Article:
GW-BASIC? I’d rather have QBASIC, but either would be cool. (Heck, even MASM v1 in Pascal.)

            Honestly, we’re already spoiled with FreeDOS (et al), so I don’t know why we pine for old MS stuff. I really don’t anticipate that they’ll unearth much else. It’s almost strange how motivated people are with MS (but unmotivated with FD). Nostalgia, I guess.

          • I’ve been on the FreeDOS list for years. 😉

            As I said there, the fact that I’ve been pretty deep in the MS-DOS codebase is why I stopped developing, although I’ve mainly provided advice.

            To be fair, what I really would like to see opened up is QuickBasic Extended 7.1. 😉

          • The memory issues are because the Pascal compiler’s RTL had bugs. (Apparently MASM v1 was written in it.) Maybe try JWasm (MASM clone) instead?


            BTW, there are a million different 16-bit linkers, so you don’t have to stick exclusively to MS LINK or TLINK. I’d suggest JWlink or ValX or Alink or WarpLink (or …).

          • It’s why I like MS-DOS Player, as I can reduce available memory, environment and set the version as needed.

            I’m tying to stick with the vintage tools as I’m in no mood to try to go into whatever the syntax drift will be with other assemblers. Even MASM 5.1 has issues as many ‘new’ reserved words are in use in the code, and again I didn’t want to fight something like that, but rather try to get it to work as is before making radical changes.

            It’s part of the hell I went through with porting Quake II to MS-DOS, it’s far more efficient to start with a possible ‘known good’ then to go off and change so many things at the start that you’ll be in so much trouble trying to figure out what broke where and why.

          • I found out what amount of MS-DOS 2.11 I’d actually built while trying to find another copy of the sources. Unfortunately, MSDOS.SYS wasn’t part of it (guess I had given up due to the link issues).

            I had built chkdsk, command, debug, diskcopy, edlin, exe2bin, fc, find, format, more, print, recover, sort and sys. I think that’s a pretty big chunk.

          • Yes I have a chunk of MS-DOS.sys built, but it is missing parts. Just as one of the ASM files is incomplete, and all the high level text Io is missing. I think the link script is for 2.00 which is why the macros are in place for a 2.00 build, lacking internationalisation support.

            It’ll take a bit of filling in the missing bits to get it complete.

            On the other side of the chain, I’m wondering why any DPMI stuff couldn’t run with DOS 2…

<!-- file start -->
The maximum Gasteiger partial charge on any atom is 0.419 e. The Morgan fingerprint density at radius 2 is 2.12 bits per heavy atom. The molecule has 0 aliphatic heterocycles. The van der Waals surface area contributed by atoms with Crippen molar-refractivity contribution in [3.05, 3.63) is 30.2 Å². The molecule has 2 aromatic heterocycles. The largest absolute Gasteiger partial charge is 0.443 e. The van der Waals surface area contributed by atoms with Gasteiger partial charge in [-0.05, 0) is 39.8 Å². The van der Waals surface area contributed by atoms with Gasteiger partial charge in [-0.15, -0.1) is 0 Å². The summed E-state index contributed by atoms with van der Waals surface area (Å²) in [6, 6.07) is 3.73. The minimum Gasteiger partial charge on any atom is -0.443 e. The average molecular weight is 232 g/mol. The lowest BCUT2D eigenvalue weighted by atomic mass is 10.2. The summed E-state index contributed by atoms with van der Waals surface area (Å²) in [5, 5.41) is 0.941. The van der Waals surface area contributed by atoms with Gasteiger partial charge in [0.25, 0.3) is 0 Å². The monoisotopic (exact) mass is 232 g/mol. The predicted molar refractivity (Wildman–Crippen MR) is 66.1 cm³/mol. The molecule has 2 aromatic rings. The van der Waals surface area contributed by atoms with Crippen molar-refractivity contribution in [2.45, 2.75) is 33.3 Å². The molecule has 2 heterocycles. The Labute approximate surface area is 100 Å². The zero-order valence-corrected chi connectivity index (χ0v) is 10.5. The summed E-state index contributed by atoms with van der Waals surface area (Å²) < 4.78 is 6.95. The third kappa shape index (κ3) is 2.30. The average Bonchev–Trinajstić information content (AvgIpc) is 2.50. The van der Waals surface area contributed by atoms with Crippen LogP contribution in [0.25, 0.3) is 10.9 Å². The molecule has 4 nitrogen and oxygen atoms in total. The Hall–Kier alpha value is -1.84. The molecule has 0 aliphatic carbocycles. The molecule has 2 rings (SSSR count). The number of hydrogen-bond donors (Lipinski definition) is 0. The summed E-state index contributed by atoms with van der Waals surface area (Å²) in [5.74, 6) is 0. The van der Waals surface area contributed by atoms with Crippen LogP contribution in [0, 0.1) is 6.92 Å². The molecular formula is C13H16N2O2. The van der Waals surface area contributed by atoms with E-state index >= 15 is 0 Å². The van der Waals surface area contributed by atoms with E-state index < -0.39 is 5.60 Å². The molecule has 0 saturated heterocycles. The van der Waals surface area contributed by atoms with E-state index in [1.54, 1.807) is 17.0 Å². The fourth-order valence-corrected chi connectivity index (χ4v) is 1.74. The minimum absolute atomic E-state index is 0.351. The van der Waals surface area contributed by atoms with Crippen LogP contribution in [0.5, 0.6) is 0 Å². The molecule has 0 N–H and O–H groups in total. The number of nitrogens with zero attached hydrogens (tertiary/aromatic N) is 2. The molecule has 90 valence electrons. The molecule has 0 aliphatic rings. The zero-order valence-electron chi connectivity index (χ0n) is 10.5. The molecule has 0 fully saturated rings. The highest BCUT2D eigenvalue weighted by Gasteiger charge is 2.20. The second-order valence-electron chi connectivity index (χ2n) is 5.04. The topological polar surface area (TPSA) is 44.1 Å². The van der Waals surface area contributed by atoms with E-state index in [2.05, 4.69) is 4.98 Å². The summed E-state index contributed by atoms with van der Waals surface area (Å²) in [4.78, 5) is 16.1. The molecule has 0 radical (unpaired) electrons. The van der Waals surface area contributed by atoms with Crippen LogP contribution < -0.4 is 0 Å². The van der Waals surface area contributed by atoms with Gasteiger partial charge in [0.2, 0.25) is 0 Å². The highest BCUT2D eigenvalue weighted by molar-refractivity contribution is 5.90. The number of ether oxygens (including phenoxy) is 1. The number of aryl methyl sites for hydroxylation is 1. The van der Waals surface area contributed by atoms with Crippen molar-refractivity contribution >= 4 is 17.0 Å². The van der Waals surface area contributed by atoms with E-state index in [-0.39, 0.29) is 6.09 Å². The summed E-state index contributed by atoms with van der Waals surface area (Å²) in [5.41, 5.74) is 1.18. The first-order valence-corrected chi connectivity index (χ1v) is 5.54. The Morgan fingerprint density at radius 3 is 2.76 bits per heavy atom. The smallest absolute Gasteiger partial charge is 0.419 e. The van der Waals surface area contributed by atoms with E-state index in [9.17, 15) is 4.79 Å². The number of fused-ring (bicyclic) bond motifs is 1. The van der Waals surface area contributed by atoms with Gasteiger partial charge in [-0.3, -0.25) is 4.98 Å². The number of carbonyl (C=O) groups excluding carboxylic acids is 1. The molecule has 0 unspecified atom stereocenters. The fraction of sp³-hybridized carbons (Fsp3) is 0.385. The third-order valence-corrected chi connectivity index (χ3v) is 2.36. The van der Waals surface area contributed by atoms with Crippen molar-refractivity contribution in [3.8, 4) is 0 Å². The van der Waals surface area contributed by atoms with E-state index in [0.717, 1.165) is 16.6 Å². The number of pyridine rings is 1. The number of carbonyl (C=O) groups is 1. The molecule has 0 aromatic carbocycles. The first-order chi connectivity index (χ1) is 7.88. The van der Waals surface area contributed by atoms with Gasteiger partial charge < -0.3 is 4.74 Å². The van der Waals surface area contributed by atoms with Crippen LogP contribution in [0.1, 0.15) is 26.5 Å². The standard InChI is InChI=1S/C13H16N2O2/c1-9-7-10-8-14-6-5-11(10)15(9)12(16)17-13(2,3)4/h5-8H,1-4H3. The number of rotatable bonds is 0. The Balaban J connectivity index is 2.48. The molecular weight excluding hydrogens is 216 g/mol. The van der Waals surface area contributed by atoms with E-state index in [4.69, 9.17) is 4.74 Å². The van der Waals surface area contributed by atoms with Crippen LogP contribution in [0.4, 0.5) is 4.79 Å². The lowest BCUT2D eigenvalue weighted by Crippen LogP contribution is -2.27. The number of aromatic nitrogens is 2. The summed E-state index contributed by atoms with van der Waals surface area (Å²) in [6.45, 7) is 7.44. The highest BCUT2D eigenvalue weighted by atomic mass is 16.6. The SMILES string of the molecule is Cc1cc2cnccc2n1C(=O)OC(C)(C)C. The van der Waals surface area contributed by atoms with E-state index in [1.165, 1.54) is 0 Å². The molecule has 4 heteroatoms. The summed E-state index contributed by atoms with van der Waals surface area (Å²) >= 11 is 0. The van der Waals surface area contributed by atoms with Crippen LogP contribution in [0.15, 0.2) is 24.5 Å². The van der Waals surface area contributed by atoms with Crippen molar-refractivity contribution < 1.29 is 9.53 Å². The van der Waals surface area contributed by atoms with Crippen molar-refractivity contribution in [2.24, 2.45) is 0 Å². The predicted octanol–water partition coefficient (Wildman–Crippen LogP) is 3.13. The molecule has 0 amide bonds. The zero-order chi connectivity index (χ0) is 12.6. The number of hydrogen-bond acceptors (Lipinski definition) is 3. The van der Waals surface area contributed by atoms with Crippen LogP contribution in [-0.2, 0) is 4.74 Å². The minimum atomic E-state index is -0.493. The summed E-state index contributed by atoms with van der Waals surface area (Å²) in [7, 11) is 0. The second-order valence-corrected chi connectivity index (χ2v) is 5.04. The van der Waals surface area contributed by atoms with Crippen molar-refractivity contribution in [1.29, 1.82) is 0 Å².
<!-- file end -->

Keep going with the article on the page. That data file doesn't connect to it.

• At least it’s possible to test msdos.sys with the bootstrap and from PC DOS 2.10 (something I’ve done for years).

            DOS 3.0 was the first to fill in the data used to construct argv[0] in C applications, meaning that applications which need this information cannot run under 2.x. (I have just confirmed this; I thought it was 3.1.)

  1. Could the use of backslash for path separators be IBMs fault?:

    5. Documentation. Features of 2.0 are documented on this disk.

    The user manual contains some significant errors. Most of these are
    due to last minute changes to achieve a greater degree of compatibility
    with IBM’s implementation of MS-DOS (PC DOS). This includes the use
    of “\” instead of “/” as the path separator, and “/” instead of “-”
    as the switch character.

    • That’s an OAK, or known as the OEM adaption kit. I’m pretty sure those included the known working versions of MASM + Linker etc in there. However I don’t know if that OAK has been ported to anything so you may have to write the platform code.

    • As has been mentioned, that’s just the OEM Adaptation Kit. (Actually, isn’t MS-DOS 2.11’s release also just the OAK?)

      The only source there is io.sys, format, sys, and a couple other commands. Not even the BDOS (msdos.sys) or COMMAND.COM have full source in that tree.

    • Rolled it with MASM 5.10A, LINK 5.31.009 from Visual Basic for MS-DOS, and a self-rolled EXE2BIN from the DOS 2 tree. Spits a few warnings, but it rolls, and works with the PC DOS 2.0 bootloader and DOS BIOS.

      I wonder what differences in COMMAND.COM 2.11 vs. the prior 2.02 prevent it from being used with a 2.00 kernel.

      • I have built it on freedos using the masm and link in masm 5.1 and the exe2bin that comes with freedos 1.2.

        I was able to replace the on a pc-dos 2.10 disk with the msdos.sys file I compiled, boot it successfully and run several of the programs on the disk except for basic and basica. Pretty soon it stopped recognizing the floppy it booted from, though.

        This is on 86box.

        • John Elliott uploaded a second folder yesterday containing the 2.11 kernel. I rolled it with both 5.1A and 4.0, using the actual EXE2BIN from the source distribution, and either the LINK from the DOS 3.3 OAK or the one from Visual Basic for MS-DOS. I’ve also rolled COMMAND.COM. Plug in the PC DOS 2.1 IBMBIO.COM and bootloader – and yes, it works. I’ve never stresstested the thing but it absolutely works.